‘Health in the City. How Zip Codes Shape Health in LAC’ investigates how urban environments affect our quality of life and life expectancy
A person’s zip code has a more significant impact on their life expectancy than their genes do. This is the premise of Health in the City. How Zip Codes Shape Health in LAC, a documentary produced by the Inter-American Development Bank (IDB) that examines how urban settings influence our life expectancy and quality of life.
The documentary, which premieres today, May 30, transports viewers to several cities in Latin America and the Caribbean to show why residents of wealthy neighborhoods enjoy better health than people living in vulnerable areas, or why the most segregated areas of cities had more COVID-19 cases and deaths during the pandemic.
Health in the City… visits cities like Santiago de Chile, where life expectancy can vary by as much as 15 years from one neighborhood to another. This disparity, present in many other cities in the region, reveals how scarce housing options, overcrowding, limited open space, or the absence of a good transportation system can take a greater toll on people’s health than habits like poor diet, smoking, or lack of physical exercise.
In the 36-minute film, sociologists, epidemiologists, and city planning specialists reflect on how the region needs urban planning policies that foster tighter-knit communities and favor well-being. The documentary features architects like Alejandro Aravena, winner of the 2016 Pritzker Prize, and epidemiologists such as Ana Diez Roux of Drexel University (Philadelphia).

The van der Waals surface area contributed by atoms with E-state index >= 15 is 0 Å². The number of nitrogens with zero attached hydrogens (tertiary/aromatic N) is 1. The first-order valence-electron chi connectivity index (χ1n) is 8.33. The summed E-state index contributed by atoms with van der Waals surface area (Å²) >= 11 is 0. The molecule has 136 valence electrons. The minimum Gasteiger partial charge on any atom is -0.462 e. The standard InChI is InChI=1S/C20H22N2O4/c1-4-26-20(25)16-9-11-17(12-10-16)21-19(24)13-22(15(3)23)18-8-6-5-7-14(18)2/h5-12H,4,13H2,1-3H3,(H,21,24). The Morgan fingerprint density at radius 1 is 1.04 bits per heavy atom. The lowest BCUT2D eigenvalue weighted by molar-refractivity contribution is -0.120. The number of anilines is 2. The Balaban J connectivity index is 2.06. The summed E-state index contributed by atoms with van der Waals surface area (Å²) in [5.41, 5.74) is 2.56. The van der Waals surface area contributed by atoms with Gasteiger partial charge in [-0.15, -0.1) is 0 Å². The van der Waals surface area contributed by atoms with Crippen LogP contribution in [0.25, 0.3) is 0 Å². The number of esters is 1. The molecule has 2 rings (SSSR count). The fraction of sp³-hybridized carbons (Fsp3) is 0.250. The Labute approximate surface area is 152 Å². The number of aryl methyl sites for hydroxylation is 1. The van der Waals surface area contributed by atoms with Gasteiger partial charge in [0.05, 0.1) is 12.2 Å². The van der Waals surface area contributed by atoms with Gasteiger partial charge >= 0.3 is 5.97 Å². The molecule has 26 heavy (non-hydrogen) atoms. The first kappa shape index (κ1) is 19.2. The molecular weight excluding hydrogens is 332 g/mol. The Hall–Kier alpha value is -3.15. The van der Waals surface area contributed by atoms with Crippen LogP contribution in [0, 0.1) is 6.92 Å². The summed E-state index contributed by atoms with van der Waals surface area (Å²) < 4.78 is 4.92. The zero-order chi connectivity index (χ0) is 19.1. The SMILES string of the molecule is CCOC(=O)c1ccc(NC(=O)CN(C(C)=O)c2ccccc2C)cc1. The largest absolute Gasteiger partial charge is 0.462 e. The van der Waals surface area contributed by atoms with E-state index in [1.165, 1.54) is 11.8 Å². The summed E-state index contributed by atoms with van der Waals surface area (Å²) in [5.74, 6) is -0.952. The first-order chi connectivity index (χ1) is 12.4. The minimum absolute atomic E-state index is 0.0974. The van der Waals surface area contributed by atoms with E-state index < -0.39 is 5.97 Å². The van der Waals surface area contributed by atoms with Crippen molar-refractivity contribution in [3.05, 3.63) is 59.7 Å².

In the documentary, Carolina Piedrafita, coordinator of the IDB Cities Lab and senior housing specialist, explains that eight of the world’s 20 most unequal countries are in Latin America and the Caribbean. "COVID-19 embodied how these inequalities play out in the area of health. It is no coincidence that a region with 8.4% of the world's population had 27% of global deaths," she explains.
Health in the City… calls on urban planners to expand their focus beyond the quality of housing and sanitation services, which are unquestionably critical aspects, to also encompass the profound impact of cities’ physical and social environment on their residents’ health.
Watch the documentary Health in the City. How Zip Codes Shape Health in LAC here.
About the IDB
The Inter-American Development Bank is devoted to improving lives. Established in 1959, the IDB is a leading source of long-term financing for economic, social, and institutional development in Latin America and the Caribbean. The IDB also conducts cutting-edge research projects and provides policy advice, technical assistance, and training to public- and private-sector clients throughout the region.